Toronto Loft Conversions

Toronto Loft Conversions

I know classic brick and beam lofts! From warehouses to factories to churches, Laurin will help you find your perfect new loft.

Modern Toronto Lofts

Modern Toronto Lofts

Not just converted lofts, I can help you find the latest cool and modern space. There are tons of new urban spaces across the city.

Unique Toronto Homes

Unique Toronto Homes

More than just lofts, I can also help you find that perfect house. From the latest architectural marvel to a piece of our Victorian past, the best and most creative spaces abound.

Condos in Toronto

Condos in Toronto

I started off selling mainly condos, helping first time buyers get a foothold in the Toronto real estate market. Now working with investors and helping empty nesters find that perfect luxury suite.

Toronto Real Estate

Toronto Real Estate

For all of your Toronto real estate needs, contact Laurin. I am dedicated to helping you find that perfect and unique new home to call your own.

 

Pay a bit more – Miller tells Toronto taxpayers

Councillors endorse mayor’s controversial land-transfer and vehicle licensing fees 26 to 19 after long bitter debate

Jeff Gray – Globe and Mail

TORONTO — City council voted 26-19 to endorse Mayor David Miller’s two controversial new taxes – one on land transfers and the other on vehicle registrations – drawing to a close a months-long political drama at city hall.

Yesterday’s vote was crucial to Mr. Miller’s future political clout, after he suffered an unexpected defeat in July when council opted to defer the measures, forcing him to order unpopular budget cuts.

After a daylong debate and weeks of intense lobbying, councillors supported a compromise package, endorsed by prominent developers and the Toronto Board of Trade. The deal lessened the impact of the up to 2% land transfer tax, the more controversial of the two measures.

But the compromises, and the delay caused by the original deferral, mean the revenues the taxes will generate in 2008 – estimated yesterday by the city’s treasurer to be about $175-million – fall even further shy of filling the projected $414-million budget gap the city says it faces next year.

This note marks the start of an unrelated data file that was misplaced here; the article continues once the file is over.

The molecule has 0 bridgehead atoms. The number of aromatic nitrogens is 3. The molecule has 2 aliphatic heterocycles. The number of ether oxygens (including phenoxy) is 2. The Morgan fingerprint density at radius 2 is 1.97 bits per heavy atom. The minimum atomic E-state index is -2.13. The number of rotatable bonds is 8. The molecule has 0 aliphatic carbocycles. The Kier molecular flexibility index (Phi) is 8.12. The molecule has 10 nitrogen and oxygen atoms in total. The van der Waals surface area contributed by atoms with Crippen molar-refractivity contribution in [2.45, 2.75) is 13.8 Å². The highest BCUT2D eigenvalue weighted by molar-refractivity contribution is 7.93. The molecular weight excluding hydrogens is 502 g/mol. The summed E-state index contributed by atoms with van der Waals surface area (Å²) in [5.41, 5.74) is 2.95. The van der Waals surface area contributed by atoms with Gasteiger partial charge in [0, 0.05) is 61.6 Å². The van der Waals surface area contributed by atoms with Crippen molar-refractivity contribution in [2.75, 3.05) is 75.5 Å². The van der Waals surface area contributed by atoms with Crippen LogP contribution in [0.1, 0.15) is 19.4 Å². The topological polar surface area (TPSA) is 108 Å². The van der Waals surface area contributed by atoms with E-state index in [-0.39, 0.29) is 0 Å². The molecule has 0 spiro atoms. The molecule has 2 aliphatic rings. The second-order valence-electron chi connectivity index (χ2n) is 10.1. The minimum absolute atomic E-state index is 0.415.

The mayor, who, in a move designed to appeal to fence-sitting councillors, agreed last week to convene a blue-ribbon panel to look for ways to reduce the city’s costs, denied yesterday’s development was a vote of confidence in him.

“I think it’s a vote of confidence in Toronto,” Mr. Miller told reporters. ” … I think what council did was vote for the future of this city in a way that says we’ve got confidence that our city is going to succeed, so we’re prepared to say something very hard to people: Please pay a bit more.”

About 200 people packed the public gallery when the vote was taken just before 7 p.m., and more were in the chamber as debate began. But unlike in July, most of the audience appeared to be supporters of the tax proposals organized by a coalition of labour unions and arts groups. Many, including the city’s union leaders, wore yellow scarves to show their support.

Lobbyists for the Toronto Real Estate Board, which waged a vocal campaign against the taxes, as well as some real estate agents and citizens opposed to the taxes, were on hand as well, but their numbers dwindled as the day wore on. As the mayor rose to speak in the morning, he was heckled by a realtor who was then escorted out by security.

Case Ootes (Ward 29, Toronto-Danforth), who was among the group of right-leaning councillors leading opposition to the taxes, argued that while the vote didn’t go their way, his side had defeated the mayor in the battle for public opinion: “He won the vote, but he lost the city.”

At the lunch break, Councillor Anthony Perruzza (Ward 8, York West) told reporters that he still had an “open mind” on the mayor’s tax proposals. In the debate’s dying minutes, he finally announced he was supporting the land-transfer tax, but not the vehicle tax. Councillor Maria Augimeri (Ward 9, York Centre) voted the same way.

Councillor Peter Milczyn (Ward 5, Etobicoke-Lakeshore) supported the vehicle tax but voted against the land-transfer tax.

After the taxes passed, the crowd of Miller supporters broke into sustained applause – and Mr. Miller strode over to Councillor Mark Grimes (Ward 6, Etobicoke-Lakeshore) and shook his hand. Mr. Grimes, a low-profile councillor and not a member of the mayor’s inner circle, helped craft the 11th-hour compromise that won over centrist councillors and key business leaders.

————————————————————————————————–———-

Contact Laurin Jeffrey for more information – 416-388-1960

Leave a Reply

Your email address will not be published. Required fields are marked *